(ORDO NEWS) — Astronomers have witnessed the collision of a neutron star with another, neighboring neutron star.
The resulting explosive “jet” was so powerful that it produced a gamma-ray burst (GRB), which emitted more energy in a few seconds than our Sun could potentially generate in its entire lifetime.
Gamma-ray bursts are the most powerful explosions in the universe that scientists know exist and are thought to be responsible for the heaviest elements in the universe, including gold and platinum.
And now, for the first time, a short-term gamma-ray burst, designated GRB 211106A, was captured in millimeter light using a radio telescope complex in the Chilean Atacama Desert (Atacama Large Millimeter Array, abbr. – ALMA).
“This short-lived gamma-ray burst was the first time we tried to observe such an event with ALMA,” said Wen-fai Fong, an assistant professor at Northwestern University (USA) and co-author of a new study that will be published in the scientific journal Astrophysical Journal Letters.
Bright gamma burst
Bursts – short duration ones in particular – are incredibly hard to catch. According to scientists, only six GRBs have been discovered during the entire time of studying outer space – and even then only in the radio range.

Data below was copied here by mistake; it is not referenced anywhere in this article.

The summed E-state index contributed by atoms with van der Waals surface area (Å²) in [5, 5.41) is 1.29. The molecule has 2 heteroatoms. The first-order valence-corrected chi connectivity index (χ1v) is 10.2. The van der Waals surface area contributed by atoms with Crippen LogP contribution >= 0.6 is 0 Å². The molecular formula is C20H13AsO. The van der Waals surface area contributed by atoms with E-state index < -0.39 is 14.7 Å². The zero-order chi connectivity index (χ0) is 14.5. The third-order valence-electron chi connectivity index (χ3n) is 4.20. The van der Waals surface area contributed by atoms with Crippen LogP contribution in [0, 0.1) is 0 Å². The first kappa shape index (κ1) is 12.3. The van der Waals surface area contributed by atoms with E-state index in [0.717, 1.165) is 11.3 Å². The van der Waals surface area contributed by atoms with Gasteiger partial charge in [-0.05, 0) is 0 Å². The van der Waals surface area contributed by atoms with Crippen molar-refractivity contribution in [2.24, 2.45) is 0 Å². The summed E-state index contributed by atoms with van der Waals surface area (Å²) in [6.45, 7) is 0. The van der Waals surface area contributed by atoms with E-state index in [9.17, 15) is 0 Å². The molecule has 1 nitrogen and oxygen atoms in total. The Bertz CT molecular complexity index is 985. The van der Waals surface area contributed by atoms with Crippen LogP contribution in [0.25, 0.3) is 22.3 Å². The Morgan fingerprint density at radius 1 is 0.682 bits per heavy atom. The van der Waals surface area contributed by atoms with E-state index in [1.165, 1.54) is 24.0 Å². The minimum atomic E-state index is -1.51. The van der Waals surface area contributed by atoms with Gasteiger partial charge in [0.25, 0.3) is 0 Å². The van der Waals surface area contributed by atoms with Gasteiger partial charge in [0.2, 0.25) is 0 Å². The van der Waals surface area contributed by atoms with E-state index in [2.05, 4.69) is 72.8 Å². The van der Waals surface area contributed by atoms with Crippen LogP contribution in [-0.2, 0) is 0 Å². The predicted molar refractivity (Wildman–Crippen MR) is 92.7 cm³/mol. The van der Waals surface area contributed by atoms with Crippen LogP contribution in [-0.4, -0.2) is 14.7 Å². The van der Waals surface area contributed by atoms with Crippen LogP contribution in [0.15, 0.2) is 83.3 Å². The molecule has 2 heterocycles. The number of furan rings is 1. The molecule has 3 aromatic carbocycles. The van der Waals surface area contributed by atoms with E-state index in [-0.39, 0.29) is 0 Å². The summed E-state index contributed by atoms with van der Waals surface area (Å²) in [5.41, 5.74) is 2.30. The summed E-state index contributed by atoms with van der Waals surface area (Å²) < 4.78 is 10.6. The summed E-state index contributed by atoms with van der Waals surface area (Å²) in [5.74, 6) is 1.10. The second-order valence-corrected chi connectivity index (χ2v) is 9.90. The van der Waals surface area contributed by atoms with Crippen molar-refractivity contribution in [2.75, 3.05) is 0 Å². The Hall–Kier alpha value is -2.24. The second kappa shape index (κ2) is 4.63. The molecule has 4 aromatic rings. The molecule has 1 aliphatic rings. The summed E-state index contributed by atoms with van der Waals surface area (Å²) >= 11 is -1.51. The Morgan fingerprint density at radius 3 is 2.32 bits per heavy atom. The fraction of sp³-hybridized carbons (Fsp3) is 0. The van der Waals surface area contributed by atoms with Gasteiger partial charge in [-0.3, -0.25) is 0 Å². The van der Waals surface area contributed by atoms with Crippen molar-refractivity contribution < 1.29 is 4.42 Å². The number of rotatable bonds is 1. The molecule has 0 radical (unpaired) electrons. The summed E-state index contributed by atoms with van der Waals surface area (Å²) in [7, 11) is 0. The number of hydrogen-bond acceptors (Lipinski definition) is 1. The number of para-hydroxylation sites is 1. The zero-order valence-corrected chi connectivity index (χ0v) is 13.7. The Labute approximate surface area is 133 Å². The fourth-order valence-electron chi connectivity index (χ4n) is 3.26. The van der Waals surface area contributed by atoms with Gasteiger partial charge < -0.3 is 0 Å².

“It is very difficult to find afterglow after such short flashes, so it was impressive to capture this event shining so brightly,” Fong added.
While capturing a short gamma-ray burst at millimeter wavelengths may seem like a small achievement to the non-specialist, in fact, scientists say it is quite a breakthrough.
“What makes GRB 211106A so special [burst] is that not only is it the first short-lived gamma-ray burst that we have detected at these wavelengths, but thanks to millimeter and radio detection, we were able to measure the angle of opening of the jet,” commented the observation results.
Ruoko Escorial, study co-author. “It is important to clarify the actual rate [event rate] of short gamma-ray bursts in our universe and compare them to the frequency of binary neutron star mergers or neutron stars and black holes .”
In other words, using millimeter data, scientists can begin to calculate how often these types of cosmic bursts occur – a great attempt to learn to capture these events more often, and therefore closer to a large-scale study of such high-energy events in the universe.
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